Another $100,000 will be given to an organisation that helps former prisoners reintegrate into society, as more deportees arrive from Australia.
Corrections Minister Judith Collins said Auckland-based Prisoners' Aid and Rehabilitation Society (PARS) had helped more than 100 returning offenders so far.
Today's announcement is the second grant PARS has received to help settle deportees from Australia -- last October it was given $100,000.
"Another $100,000 will enable PARS to support more returning offenders to reintegrate and help them to live crime-free," Ms Collins said.
Before the two grants, the service had only received funding to help reintegrate domestic prisoners, but had still helped deportees sent from Australia.
That had been manageable until a new law in Australia, introduced in December 2014, enabled the deportation of non-Australians who are sentenced cumulatively to a year or more in prison, or who are judged to fail character tests.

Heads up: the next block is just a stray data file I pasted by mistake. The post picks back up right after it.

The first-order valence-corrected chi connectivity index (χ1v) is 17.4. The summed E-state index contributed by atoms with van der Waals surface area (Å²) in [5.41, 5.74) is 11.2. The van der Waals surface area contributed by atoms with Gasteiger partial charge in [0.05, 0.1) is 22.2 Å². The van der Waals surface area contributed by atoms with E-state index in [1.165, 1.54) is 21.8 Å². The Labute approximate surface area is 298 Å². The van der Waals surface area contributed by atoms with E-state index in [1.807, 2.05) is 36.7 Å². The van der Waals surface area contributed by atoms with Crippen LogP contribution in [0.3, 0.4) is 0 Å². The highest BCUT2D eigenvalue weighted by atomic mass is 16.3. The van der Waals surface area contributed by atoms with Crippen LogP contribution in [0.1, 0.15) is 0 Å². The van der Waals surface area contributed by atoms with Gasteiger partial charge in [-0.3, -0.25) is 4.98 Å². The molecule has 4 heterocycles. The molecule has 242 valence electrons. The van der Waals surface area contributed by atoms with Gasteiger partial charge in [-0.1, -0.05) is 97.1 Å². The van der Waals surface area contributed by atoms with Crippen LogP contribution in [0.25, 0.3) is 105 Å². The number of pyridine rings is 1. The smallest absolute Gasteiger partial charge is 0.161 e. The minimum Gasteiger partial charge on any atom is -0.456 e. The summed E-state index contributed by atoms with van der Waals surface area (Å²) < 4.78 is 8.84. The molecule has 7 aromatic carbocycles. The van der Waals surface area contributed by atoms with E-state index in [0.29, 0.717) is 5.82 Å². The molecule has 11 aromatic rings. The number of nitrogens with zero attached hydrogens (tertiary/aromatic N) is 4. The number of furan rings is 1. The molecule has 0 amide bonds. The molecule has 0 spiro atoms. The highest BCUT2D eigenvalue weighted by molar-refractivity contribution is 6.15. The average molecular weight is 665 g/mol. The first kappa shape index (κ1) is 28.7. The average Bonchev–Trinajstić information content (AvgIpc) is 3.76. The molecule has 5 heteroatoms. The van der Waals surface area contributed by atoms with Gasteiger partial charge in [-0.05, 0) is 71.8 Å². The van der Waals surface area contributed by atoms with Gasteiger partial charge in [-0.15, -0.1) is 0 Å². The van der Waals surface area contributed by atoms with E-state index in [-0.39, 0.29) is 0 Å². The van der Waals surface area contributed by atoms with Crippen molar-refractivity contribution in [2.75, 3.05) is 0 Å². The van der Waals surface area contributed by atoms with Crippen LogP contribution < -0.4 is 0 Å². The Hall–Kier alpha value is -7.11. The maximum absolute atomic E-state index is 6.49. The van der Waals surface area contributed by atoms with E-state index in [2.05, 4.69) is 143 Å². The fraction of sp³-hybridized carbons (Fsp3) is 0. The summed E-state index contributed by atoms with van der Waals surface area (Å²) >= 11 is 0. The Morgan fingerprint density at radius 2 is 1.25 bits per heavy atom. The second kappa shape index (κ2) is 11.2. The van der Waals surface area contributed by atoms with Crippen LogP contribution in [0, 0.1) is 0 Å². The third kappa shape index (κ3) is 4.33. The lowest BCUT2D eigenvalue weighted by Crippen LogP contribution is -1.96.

Riots at the Christmas Island detention centre and the arrival of criminals in New Zealand, including on the so-called "Con Air" flight in November, have made the deportations a major political issue in New Zealand -- but the policy has support from both the Australian Government and Labor opposition.
As of December 30 last year, there were 183 New Zealanders held in detention centres, including 158 men and 25 women.
PARS staff will meet the deportee at the airport, and help the person sign up to bank accounts, benefits, an IRD account and arrange immediate accommodation. That support is ongoing.